CCI, Day 1: Rosario Dawson gets magical, mysterious in "Occult Crimes Taskforce"

Thu, July 20th, 2006 at 12:00am PDT

Comic Books
Andy Khouri, Editor

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"It's 'CSI' meets 'Harry Potter,'" joked David Atchison, co-creator of "Occult Crimes Taskforce," the new Image/12-Gauge Comics series starring Rosario Dawson. But take note, "OCT" is not one of those fly-by-night comics using the expensively licensed likeness of a popular actor. Co-plotting the series is Dawson herself, a confessed comics fan who discussed at some length her history with the medium and her eagerness to become involved with the creative process.

"O.C.T" #1

"I saw [the five-page 'Occult Crimes Taskforce' pitch] and I read it and thought it was really amazing, but I wanted to be creatively part of it, not just the face of it," the actress-writer said.

The story follows Sylvia Ortiz, a member of the Occult Task Force, a special group within the New York City Police Department whose job it is to ensure that those who use or control magic don't infringe on the rights of non-magical residents. The comic also seeks to create clever explanations for some of America's more unusual historical anecdotes and incorporate them into the series' back-story. Co-writer David Atchison described, for example, the story of European businessman Peter Minuit purchasing Manhattan from its native peoples for what may have been as little as $24 (the accuracy of this story was disputed by some in the audience, but that's another article).

"The premise of the book," Atchison said, "Is that the Indians knew Manhattan was a vortex of evil so they sold it cheap."

The series will also mine many of America's ridiculous laws for your entertainment: "Did you know," Dawson asked, "That in Florida, it's illegal for a dog to marry an elephant? Someone actually took the time to put that into law. We say there's a reason for that, that the union between a dog and elephant would result in something evil that the OST needs to take care of."

"OST" stories span past and present. Dawson and her collaborators intend to explore magic and mischief in a variety of settings, including stories not featuring Sylvia Ortiz. Dawson is a full partner in the endeavor, and her enthusiasm for comics goes beyond stories featuring her likeness.

"My Uncle Gus introduced me to comics," the actress-writer said. "He was always a big Green Lantern fan.

Uncle Gus, who was also present on the panel, explained that he would allow his niece to read his comics over his shoulder. When she'd finish a page, the young Dawson would have to announce, "done!" so that he could turn to the next.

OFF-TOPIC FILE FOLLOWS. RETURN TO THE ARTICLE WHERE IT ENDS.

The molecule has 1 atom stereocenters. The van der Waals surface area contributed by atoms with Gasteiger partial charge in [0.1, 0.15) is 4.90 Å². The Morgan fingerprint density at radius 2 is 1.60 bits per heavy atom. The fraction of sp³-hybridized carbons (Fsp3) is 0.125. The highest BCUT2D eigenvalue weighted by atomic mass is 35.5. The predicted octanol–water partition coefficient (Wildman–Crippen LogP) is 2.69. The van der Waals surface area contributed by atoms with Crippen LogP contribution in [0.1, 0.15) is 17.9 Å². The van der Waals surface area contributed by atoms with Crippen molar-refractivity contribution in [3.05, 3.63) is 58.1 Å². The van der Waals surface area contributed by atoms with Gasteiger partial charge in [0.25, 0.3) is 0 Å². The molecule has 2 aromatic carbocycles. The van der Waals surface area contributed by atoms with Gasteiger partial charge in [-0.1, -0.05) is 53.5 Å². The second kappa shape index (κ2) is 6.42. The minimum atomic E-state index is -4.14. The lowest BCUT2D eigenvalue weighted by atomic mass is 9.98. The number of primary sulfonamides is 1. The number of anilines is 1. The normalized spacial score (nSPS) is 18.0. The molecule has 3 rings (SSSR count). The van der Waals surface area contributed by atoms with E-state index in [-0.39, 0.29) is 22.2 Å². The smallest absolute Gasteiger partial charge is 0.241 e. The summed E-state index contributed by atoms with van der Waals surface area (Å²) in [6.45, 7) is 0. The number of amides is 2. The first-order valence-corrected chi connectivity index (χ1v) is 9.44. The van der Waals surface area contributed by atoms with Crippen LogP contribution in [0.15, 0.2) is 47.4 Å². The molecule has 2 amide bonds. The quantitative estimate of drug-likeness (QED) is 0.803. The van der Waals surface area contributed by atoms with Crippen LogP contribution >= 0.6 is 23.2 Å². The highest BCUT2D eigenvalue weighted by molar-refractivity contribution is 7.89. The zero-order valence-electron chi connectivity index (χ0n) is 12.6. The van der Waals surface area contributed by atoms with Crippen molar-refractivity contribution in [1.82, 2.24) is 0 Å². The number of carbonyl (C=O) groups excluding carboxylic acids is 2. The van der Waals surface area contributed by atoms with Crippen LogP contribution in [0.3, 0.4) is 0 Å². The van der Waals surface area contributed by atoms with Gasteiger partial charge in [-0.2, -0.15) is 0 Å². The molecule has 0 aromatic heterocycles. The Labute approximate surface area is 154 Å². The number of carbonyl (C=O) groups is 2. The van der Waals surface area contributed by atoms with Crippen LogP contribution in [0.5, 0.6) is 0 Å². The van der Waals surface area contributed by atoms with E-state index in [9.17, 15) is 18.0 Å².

"Going to the comic store with my boyfriend and sharing comics is actually a big part of my life," Dawson confessed.

Illustrating "OST" is Tony Shasteen, who spoke extensively of his employment of photo-referencing in his artwork. Dawson explained she often poses with innumerable variations of smiles, expressions of anger, and things like broomsticks for images of her character holding a shotgun. Shasteen remarked had Rosario Dawson chosen not to be the model for Sylvia, he would have used his own wife, who is reportedly very jealous of the entire affair.

The look of the series is very reminiscent of that of the films "Se7en" and "The Silence of the Lambs," a similarity Shasteen happily concedes: "I'm probably more influenced by film than by comics," he said.

When asked how she finds time to co-plot a comics series whilst working on films, Dawson replied: "Luckily, I'm a night person. [David and I] do a lot of our stuff online. [David and Tony] live in Atlanta, so most of the work is done over the phone and the Internet."

She explained much of the writing process is actually inspired by the Internet, incorporating things she and writer Atchinson come across online and "things that are striking to us in the universe."

As is the case with virtually every panel at Comic-Con, Dawson was inundated with questions concerning things decidedly off-topic, such as her policy on people showing her unsolicited screenplays, although it helps if there's a great part in it for her.

"But of course!" she laughed. "You have to go through my management. I have a couple of friends who've [accepted unsolicited scripts] and got sued, so I don't do that."

When it comes to rejecting scripts, she has help, although she doesn't always need it, she said.

"If they suck it's really easy to reject those. Luckily, I have a manager and an agent who help me screen things. They know my tastes. But right now because I'm getting into producing and developing things, I'm being very selective."

One script she didn't need to reject was Kevin Smith's "Clerks II."

"He sent the script over to me. It was very hush-hush. I always wanted to work with him, especially since 'Chasing Amy.' My uncle is a penciller so I was always saying, 'I'm glad you're not a tracer!'"

Working with Smith was an experience she hopes to repeat on his next project, she said.

"I hope so. I'm kissing butt like nobody's business. I'll babysit!"

Rosario Dawson concluded the panel by saying she's in "OST" for the long haul, and working in comics is currently the most exciting thing she's ever done.

"I'm really energized about ['Occult Crime Taskforce'], and I'm creating the time for it because I do have that creative input to the writing and the dialogue that as an actor, I rarely get to have."

 
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